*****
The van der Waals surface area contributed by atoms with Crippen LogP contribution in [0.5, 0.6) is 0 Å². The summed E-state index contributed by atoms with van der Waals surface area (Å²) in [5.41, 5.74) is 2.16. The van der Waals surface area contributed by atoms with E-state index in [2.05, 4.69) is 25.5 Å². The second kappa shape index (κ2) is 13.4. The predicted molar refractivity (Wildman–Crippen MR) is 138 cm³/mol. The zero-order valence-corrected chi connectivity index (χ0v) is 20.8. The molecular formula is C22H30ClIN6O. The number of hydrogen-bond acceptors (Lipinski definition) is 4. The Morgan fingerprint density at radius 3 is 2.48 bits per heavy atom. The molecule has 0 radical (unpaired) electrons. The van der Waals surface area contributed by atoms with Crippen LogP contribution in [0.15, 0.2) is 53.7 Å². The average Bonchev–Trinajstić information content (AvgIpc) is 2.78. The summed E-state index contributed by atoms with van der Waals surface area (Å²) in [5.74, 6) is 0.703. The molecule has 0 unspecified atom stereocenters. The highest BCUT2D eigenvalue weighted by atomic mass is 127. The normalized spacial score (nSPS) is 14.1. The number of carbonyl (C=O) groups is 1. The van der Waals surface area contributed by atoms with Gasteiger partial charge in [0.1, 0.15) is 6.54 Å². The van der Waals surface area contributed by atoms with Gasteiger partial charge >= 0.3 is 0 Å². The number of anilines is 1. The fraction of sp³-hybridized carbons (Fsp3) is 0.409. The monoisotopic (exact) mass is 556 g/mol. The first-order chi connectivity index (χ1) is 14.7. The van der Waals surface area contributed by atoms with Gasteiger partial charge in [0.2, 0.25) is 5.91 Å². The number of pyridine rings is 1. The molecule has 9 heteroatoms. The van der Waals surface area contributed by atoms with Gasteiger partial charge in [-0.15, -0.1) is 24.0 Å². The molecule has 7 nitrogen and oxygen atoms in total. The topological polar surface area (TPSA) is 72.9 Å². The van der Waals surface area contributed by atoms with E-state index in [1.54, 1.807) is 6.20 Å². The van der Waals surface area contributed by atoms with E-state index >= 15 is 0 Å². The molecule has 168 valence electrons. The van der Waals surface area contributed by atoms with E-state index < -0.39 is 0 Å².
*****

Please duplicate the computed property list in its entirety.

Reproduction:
The van der Waals surface area contributed by atoms with Crippen LogP contribution in [0.5, 0.6) is 0 Å². The summed E-state index contributed by atoms with van der Waals surface area (Å²) in [5.41, 5.74) is 2.16. The van der Waals surface area contributed by atoms with E-state index in [2.05, 4.69) is 25.5 Å². The second kappa shape index (κ2) is 13.4. The predicted molar refractivity (Wildman–Crippen MR) is 138 cm³/mol. The zero-order valence-corrected chi connectivity index (χ0v) is 20.8. The molecular formula is C22H30ClIN6O. The number of hydrogen-bond acceptors (Lipinski definition) is 4. The Morgan fingerprint density at radius 3 is 2.48 bits per heavy atom. The molecule has 0 radical (unpaired) electrons. The van der Waals surface area contributed by atoms with Crippen LogP contribution in [0.15, 0.2) is 53.7 Å². The average Bonchev–Trinajstić information content (AvgIpc) is 2.78. The summed E-state index contributed by atoms with van der Waals surface area (Å²) in [5.74, 6) is 0.703. The molecule has 0 unspecified atom stereocenters. The highest BCUT2D eigenvalue weighted by atomic mass is 127. The normalized spacial score (nSPS) is 14.1. The number of carbonyl (C=O) groups is 1. The van der Waals surface area contributed by atoms with Gasteiger partial charge in [0.1, 0.15) is 6.54 Å². The van der Waals surface area contributed by atoms with Gasteiger partial charge >= 0.3 is 0 Å². The number of anilines is 1. The fraction of sp³-hybridized carbons (Fsp3) is 0.409. The monoisotopic (exact) mass is 556 g/mol. The first-order chi connectivity index (χ1) is 14.7. The van der Waals surface area contributed by atoms with Gasteiger partial charge in [0.2, 0.25) is 5.91 Å². The number of pyridine rings is 1. The molecule has 9 heteroatoms. The van der Waals surface area contributed by atoms with Gasteiger partial charge in [-0.15, -0.1) is 24.0 Å². The molecule has 7 nitrogen and oxygen atoms in total. The topological polar surface area (TPSA) is 72.9 Å². The van der Waals surface area contributed by atoms with E-state index in [1.54, 1.807) is 6.20 Å². The van der Waals surface area contributed by atoms with E-state index >= 15 is 0 Å². The molecule has 168 valence electrons. The van der Waals surface area contributed by atoms with E-state index < -0.39 is 0 Å².